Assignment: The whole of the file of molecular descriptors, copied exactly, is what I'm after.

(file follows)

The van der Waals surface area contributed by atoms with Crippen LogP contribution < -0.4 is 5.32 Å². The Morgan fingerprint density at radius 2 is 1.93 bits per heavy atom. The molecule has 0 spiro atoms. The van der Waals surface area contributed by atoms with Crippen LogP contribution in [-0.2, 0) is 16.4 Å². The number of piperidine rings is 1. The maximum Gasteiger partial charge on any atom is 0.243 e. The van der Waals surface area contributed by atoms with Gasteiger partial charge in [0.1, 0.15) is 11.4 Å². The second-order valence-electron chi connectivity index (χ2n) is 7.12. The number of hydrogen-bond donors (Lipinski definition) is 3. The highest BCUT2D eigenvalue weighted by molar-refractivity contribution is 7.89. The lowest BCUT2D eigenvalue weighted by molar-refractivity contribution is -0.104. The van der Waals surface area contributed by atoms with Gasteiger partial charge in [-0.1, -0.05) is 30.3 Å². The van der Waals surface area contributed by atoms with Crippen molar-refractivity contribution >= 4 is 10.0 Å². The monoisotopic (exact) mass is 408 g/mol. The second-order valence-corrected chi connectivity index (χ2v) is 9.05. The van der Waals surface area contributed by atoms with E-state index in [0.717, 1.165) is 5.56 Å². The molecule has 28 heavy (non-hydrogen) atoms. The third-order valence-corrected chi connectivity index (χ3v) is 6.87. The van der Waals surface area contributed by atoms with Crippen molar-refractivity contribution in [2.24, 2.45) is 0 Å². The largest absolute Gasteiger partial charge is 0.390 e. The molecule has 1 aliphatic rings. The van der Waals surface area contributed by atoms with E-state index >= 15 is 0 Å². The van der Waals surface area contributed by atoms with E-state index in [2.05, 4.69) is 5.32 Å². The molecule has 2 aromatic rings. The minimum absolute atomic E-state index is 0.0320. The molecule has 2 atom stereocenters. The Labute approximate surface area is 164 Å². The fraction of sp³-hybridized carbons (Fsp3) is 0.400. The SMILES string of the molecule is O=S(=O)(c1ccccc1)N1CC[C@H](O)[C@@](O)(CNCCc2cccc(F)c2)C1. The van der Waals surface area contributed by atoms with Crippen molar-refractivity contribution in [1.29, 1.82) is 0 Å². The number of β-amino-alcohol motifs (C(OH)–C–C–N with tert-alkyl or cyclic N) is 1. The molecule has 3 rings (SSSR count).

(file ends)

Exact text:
The van der Waals surface area contributed by atoms with Crippen LogP contribution < -0.4 is 5.32 Å². The Morgan fingerprint density at radius 2 is 1.93 bits per heavy atom. The molecule has 0 spiro atoms. The van der Waals surface area contributed by atoms with Crippen LogP contribution in [-0.2, 0) is 16.4 Å². The number of piperidine rings is 1. The maximum Gasteiger partial charge on any atom is 0.243 e. The van der Waals surface area contributed by atoms with Gasteiger partial charge in [0.1, 0.15) is 11.4 Å². The second-order valence-electron chi connectivity index (χ2n) is 7.12. The number of hydrogen-bond donors (Lipinski definition) is 3. The highest BCUT2D eigenvalue weighted by molar-refractivity contribution is 7.89. The lowest BCUT2D eigenvalue weighted by molar-refractivity contribution is -0.104. The van der Waals surface area contributed by atoms with Gasteiger partial charge in [-0.1, -0.05) is 30.3 Å². The van der Waals surface area contributed by atoms with Crippen molar-refractivity contribution >= 4 is 10.0 Å². The monoisotopic (exact) mass is 408 g/mol. The second-order valence-corrected chi connectivity index (χ2v) is 9.05. The van der Waals surface area contributed by atoms with E-state index in [0.717, 1.165) is 5.56 Å². The molecule has 28 heavy (non-hydrogen) atoms. The third-order valence-corrected chi connectivity index (χ3v) is 6.87. The van der Waals surface area contributed by atoms with Crippen molar-refractivity contribution in [2.24, 2.45) is 0 Å². The largest absolute Gasteiger partial charge is 0.390 e. The molecule has 1 aliphatic rings. The van der Waals surface area contributed by atoms with E-state index >= 15 is 0 Å². The van der Waals surface area contributed by atoms with E-state index in [2.05, 4.69) is 5.32 Å². The molecule has 2 aromatic rings. The minimum absolute atomic E-state index is 0.0320. The molecule has 2 atom stereocenters. The Labute approximate surface area is 164 Å². The fraction of sp³-hybridized carbons (Fsp3) is 0.400. The SMILES string of the molecule is O=S(=O)(c1ccccc1)N1CC[C@H](O)[C@@](O)(CNCCc2cccc(F)c2)C1. The van der Waals surface area contributed by atoms with Crippen molar-refractivity contribution in [1.29, 1.82) is 0 Å². The number of β-amino-alcohol motifs (C(OH)–C–C–N with tert-alkyl or cyclic N) is 1. The molecule has 3 rings (SSSR count).